Allen says its expansion to other schools could not come at a better time.
“We’ve recognized that young people are increasingly suffering and feeling isolated and lonely and depressed and anxious at rates that are really unprecedented, and we’ve developed this program to address that,” he said. “We really feel like it’s got the potential to help a lot more young people than just UVA students.”
“From the other schools’ perspectives,” he continued, “they are facing the same deluge of stressed young people that UVA and schools all across the country are facing. This is, by our understanding, one of the only programs of its type that has documented real effectiveness in reducing levels of depression and making students feel more connected.”
Allen said expanding the program to Virginia Tech and Georgetown goes hand-in-hand with UVA President Jim Ryan’s “Great and Good” plan to be helpful to the state and larger society.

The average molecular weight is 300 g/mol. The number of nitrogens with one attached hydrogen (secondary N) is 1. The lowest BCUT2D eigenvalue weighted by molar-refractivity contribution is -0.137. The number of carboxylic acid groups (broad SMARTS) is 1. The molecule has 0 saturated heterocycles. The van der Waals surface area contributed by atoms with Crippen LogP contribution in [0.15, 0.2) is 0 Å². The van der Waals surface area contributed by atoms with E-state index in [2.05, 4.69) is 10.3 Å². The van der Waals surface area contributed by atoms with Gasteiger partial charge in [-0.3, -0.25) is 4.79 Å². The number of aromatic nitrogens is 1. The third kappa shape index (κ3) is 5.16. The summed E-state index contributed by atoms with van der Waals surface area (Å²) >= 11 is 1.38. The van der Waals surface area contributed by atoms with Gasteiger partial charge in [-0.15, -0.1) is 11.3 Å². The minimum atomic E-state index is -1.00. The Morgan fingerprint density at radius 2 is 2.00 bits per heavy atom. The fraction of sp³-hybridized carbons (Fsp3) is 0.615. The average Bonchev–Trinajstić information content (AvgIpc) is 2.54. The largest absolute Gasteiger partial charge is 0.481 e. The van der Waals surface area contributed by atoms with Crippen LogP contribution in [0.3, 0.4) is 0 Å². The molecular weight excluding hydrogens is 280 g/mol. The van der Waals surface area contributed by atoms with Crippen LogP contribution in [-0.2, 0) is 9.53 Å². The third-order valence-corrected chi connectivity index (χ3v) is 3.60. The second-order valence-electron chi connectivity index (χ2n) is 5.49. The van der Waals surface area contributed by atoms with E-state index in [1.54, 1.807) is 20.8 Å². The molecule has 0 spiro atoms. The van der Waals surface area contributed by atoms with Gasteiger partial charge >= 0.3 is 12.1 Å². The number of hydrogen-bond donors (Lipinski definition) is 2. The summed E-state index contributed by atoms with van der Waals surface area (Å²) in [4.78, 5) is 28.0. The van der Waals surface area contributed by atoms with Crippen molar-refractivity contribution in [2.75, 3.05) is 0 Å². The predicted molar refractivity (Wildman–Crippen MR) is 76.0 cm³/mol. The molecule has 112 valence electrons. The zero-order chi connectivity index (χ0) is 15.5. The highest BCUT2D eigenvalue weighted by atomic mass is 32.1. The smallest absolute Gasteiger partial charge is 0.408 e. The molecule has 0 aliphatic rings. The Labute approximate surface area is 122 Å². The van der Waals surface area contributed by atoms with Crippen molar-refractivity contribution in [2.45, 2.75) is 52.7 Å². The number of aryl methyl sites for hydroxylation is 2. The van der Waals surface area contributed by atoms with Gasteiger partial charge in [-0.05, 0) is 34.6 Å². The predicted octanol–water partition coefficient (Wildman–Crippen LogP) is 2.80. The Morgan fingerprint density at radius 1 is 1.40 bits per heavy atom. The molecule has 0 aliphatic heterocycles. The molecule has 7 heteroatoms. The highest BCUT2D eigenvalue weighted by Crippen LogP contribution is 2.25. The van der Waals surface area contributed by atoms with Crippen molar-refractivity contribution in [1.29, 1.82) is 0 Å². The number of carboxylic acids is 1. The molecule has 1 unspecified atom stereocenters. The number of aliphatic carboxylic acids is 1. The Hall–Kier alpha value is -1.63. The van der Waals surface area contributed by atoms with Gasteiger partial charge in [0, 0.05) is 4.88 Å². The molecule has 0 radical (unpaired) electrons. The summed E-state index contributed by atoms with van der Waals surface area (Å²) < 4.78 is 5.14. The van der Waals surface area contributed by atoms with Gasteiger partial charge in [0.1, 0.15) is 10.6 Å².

Andrea Bonior, a teaching professor and licensed clinical psychologist at Georgetown, is training 10 upperclassmen to become facilitators in the spring when the school will enroll its first class. She said she’s excited to help bring the program to her school. “It’s so meaningful and I think we just assume connections happen automatically, and it’s very clear from the research that they don’t.”
Colleen Driscoll, Virginia Tech’s assistant director of mental health initiatives, just launched a small pilot program with a mix of graduate and undergraduate students. The goal is to host four groups in the spring: two for students in the College of Engineering, which is the university’s largest school; one for graduate students; and one for international students.
“Everyone I’ve talked with about this has been really impressed with how great it has grown at UVA,” Driscoll said. “That would be our goal. To be able to grow it to enroll as many interested students as possible.”